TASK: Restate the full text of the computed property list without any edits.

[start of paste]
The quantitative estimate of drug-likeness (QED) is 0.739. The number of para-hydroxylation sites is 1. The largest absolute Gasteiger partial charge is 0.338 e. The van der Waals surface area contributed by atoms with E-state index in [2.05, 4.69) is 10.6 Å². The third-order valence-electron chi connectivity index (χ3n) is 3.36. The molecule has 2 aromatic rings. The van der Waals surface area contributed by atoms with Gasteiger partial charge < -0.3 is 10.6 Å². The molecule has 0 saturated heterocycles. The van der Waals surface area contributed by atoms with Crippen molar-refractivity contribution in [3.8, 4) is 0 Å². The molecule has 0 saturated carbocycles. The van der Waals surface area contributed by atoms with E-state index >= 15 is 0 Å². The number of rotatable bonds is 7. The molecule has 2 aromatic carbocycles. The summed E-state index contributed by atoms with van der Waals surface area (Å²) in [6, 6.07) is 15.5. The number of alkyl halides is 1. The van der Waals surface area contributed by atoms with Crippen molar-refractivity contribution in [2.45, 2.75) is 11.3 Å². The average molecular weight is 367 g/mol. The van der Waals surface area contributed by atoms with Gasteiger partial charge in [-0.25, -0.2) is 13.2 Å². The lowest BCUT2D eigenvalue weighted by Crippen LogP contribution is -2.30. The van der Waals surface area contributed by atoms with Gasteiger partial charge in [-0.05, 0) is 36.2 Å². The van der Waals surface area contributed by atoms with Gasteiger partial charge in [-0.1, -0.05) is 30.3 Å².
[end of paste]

The quantitative estimate of drug-likeness (QED) is 0.739. The number of para-hydroxylation sites is 1. The largest absolute Gasteiger partial charge is 0.338 e. The van der Waals surface area contributed by atoms with E-state index in [2.05, 4.69) is 10.6 Å². The third-order valence-electron chi connectivity index (χ3n) is 3.36. The molecule has 2 aromatic rings. The van der Waals surface area contributed by atoms with Gasteiger partial charge < -0.3 is 10.6 Å². The molecule has 0 saturated heterocycles. The van der Waals surface area contributed by atoms with Crippen molar-refractivity contribution in [3.8, 4) is 0 Å². The molecule has 0 saturated carbocycles. The van der Waals surface area contributed by atoms with E-state index >= 15 is 0 Å². The number of rotatable bonds is 7. The molecule has 2 aromatic carbocycles. The summed E-state index contributed by atoms with van der Waals surface area (Å²) in [6, 6.07) is 15.5. The number of alkyl halides is 1. The van der Waals surface area contributed by atoms with Crippen molar-refractivity contribution in [2.45, 2.75) is 11.3 Å². The average molecular weight is 367 g/mol. The van der Waals surface area contributed by atoms with Gasteiger partial charge in [-0.25, -0.2) is 13.2 Å². The lowest BCUT2D eigenvalue weighted by Crippen LogP contribution is -2.30. The van der Waals surface area contributed by atoms with Gasteiger partial charge in [-0.05, 0) is 36.2 Å². The van der Waals surface area contributed by atoms with Gasteiger partial charge in [-0.1, -0.05) is 30.3 Å².